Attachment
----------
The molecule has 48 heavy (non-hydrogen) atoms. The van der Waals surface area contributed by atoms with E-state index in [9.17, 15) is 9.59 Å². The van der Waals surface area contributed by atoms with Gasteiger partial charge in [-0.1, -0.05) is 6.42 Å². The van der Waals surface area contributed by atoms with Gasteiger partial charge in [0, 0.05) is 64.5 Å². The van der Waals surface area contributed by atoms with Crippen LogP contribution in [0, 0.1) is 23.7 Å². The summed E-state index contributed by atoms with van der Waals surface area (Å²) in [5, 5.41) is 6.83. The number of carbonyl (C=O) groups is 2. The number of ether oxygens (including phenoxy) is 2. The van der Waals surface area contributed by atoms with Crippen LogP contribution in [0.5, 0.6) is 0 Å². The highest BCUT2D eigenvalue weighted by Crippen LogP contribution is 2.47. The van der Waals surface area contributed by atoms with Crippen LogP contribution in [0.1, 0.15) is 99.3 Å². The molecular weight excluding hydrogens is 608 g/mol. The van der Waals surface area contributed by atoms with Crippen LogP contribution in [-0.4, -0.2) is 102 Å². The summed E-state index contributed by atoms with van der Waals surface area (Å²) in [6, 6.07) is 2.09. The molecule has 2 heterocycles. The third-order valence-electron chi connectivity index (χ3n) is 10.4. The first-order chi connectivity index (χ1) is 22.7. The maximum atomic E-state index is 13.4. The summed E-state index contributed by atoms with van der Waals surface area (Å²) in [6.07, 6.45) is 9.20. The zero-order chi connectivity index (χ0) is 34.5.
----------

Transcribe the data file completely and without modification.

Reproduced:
The molecule has 48 heavy (non-hydrogen) atoms. The van der Waals surface area contributed by atoms with E-state index in [9.17, 15) is 9.59 Å². The van der Waals surface area contributed by atoms with Gasteiger partial charge in [-0.1, -0.05) is 6.42 Å². The van der Waals surface area contributed by atoms with Gasteiger partial charge in [0, 0.05) is 64.5 Å². The van der Waals surface area contributed by atoms with Crippen LogP contribution in [0, 0.1) is 23.7 Å². The summed E-state index contributed by atoms with van der Waals surface area (Å²) in [5, 5.41) is 6.83. The number of carbonyl (C=O) groups is 2. The number of ether oxygens (including phenoxy) is 2. The van der Waals surface area contributed by atoms with Crippen LogP contribution in [0.5, 0.6) is 0 Å². The highest BCUT2D eigenvalue weighted by Crippen LogP contribution is 2.47. The van der Waals surface area contributed by atoms with Crippen LogP contribution in [0.1, 0.15) is 99.3 Å². The molecular weight excluding hydrogens is 608 g/mol. The van der Waals surface area contributed by atoms with Crippen LogP contribution in [-0.4, -0.2) is 102 Å². The summed E-state index contributed by atoms with van der Waals surface area (Å²) in [6, 6.07) is 2.09. The molecule has 2 heterocycles. The third-order valence-electron chi connectivity index (χ3n) is 10.4. The first-order chi connectivity index (χ1) is 22.7. The maximum atomic E-state index is 13.4. The summed E-state index contributed by atoms with van der Waals surface area (Å²) in [6.07, 6.45) is 9.20. The zero-order chi connectivity index (χ0) is 34.5.